After our wintry summer in the Czech Republic we have returned filled with newfound vigour and hope.
Life does deal us remarkable events. This beautiful tree in Northern Tasmania, near Boat Harbour has come to symbolise new family connections and the strengthening of familial bonds – both near and far.
Living on the Mount can be serene and immensely beautiful, however, it can also be very perilous. A silent kangaroo – camouflaged; a wombat hole, deep enough to fall in to and….
this sight which greeted us a few doors down the dirt road….
And the sky is grey… well, I did go for a walk as the song suggests, on a not-so-winter’s day. The sky may not be very grey but winter is just around the corner. The autumnal garden changes so rapidly that I thought I’d better take a walk and show you around the garden and its variant colours.
The cats joined me on the garden tour.
What ever the season in your part of the world, I wish you happy gardening in nature’s truly amazing playground! Thanks for following and may all your days be garden days!
As our autumn starts to reveal its true splendour, we should take some time to walk and wander around the neighbourhood. It’s not often that we can walk in solitude. Invariably our walk is pleasantly interrupted by a quick chat or catch up with a neighbour or two. You see we live on an unsealed dirt road. This road meanders for a couple of kilometres around a State Forest before it joins the bitumen.
At approximately 700ft above sea level our little road is not particularly beautiful and can be described as quite rugged, however, it is the plant life at this time of year that makes it interesting. When we walked on this particular day, the last remnants of summer revealed themselves to us.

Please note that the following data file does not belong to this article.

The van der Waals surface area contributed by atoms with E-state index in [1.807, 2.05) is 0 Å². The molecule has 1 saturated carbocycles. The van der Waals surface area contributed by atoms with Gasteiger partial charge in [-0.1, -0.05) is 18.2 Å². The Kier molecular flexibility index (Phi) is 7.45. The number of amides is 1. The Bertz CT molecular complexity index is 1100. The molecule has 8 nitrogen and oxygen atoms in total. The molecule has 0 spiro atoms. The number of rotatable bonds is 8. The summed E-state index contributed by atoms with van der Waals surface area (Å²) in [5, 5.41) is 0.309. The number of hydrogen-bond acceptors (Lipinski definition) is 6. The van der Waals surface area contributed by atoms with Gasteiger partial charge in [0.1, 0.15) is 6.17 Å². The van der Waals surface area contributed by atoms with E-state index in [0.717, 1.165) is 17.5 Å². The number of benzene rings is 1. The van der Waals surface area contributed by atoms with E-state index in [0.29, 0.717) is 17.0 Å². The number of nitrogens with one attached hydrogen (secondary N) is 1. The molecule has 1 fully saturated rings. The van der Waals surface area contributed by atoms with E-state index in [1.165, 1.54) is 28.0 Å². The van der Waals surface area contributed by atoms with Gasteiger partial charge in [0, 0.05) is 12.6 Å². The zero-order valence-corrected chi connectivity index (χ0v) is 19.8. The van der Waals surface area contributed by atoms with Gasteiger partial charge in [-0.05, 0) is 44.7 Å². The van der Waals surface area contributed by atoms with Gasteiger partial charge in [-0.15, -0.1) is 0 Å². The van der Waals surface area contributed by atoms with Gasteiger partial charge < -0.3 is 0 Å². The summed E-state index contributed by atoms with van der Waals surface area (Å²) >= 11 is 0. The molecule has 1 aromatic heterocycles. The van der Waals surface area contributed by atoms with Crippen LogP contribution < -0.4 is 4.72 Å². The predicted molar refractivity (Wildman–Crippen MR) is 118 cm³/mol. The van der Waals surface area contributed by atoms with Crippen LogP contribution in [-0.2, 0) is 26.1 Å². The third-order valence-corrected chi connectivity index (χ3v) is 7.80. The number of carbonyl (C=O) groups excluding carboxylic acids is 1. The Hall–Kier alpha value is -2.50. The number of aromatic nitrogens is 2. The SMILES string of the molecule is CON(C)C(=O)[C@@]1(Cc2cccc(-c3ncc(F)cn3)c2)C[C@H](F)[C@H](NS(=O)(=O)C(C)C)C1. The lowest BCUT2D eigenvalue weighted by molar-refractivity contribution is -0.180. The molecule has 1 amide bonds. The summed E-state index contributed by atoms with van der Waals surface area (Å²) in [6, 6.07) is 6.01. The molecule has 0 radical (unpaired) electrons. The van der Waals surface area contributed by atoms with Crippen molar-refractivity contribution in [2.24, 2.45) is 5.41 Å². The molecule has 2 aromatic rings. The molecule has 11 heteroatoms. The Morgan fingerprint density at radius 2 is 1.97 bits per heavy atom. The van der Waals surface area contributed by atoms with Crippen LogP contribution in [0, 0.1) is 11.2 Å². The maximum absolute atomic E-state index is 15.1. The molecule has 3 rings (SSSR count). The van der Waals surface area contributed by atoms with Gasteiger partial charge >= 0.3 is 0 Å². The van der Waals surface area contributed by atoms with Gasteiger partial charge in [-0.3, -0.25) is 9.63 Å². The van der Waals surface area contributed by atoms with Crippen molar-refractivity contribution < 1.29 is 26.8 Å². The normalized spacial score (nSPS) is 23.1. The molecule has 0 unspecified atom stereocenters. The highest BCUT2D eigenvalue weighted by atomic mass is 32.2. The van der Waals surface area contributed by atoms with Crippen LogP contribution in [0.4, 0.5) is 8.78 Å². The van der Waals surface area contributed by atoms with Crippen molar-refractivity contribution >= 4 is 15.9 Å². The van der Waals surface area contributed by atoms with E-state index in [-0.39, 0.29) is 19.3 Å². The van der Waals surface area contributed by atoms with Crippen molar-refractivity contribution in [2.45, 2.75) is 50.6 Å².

Two roads diverged in a yellow wood, and sorry I could not travel both, Robert Frost’s famous poem highlights the single choices that we make in life. The road metaphor is a common one. For us, our little, dirt road on the periphery of a grand forest, is the one which leads us home. I’m sure many of our visitors query our choices in living here – a bush land setting does come with its disadvantages especially in the summer months. Winter fogs and impenetrable sunlight often leave us flat but its when we take the time to venture out and set foot on the road that it reveals many otherwise unseen treasures. Like Frost’s poem, we are happy we took the one less travelled. most of the time, anyway!
Yesterday, we met a dear old soul who has lived up here for ninety years – he has seen it all and continues to appreciate the splendid change of season!
I also think it takes some internal fortitude to survive the winter on a mountain. There’s the issue of heating to be taken very seriously – we haven’t lit our inside fire yet – ANZAC Day is our start date! Then there’s the burn off of summer debris – we have yet to light our Bon fire to rid us of summer detritus. Before long our wood fire will be going day and night to keep us warm. Indeed our “road” and our choices have their ups and downs – pardon the pun!
A 7:30am flight and in less than 100 minutes, I am in Sydney with Daughter Number Two for the weekend. Luckily, I packed my pink umbrella as the heavens unleashed a torrent as the plane taxied in. A short drive and we find ourselves in Sydney’s Inner West, only five kilometres from the busy city heart. Today’s humid, wet and slippery conditions did not dampen this precincts eclectic mix of fashion, novelty craft stores, tree lined streets, turn of the century cottages and alternative cafes and restaurants.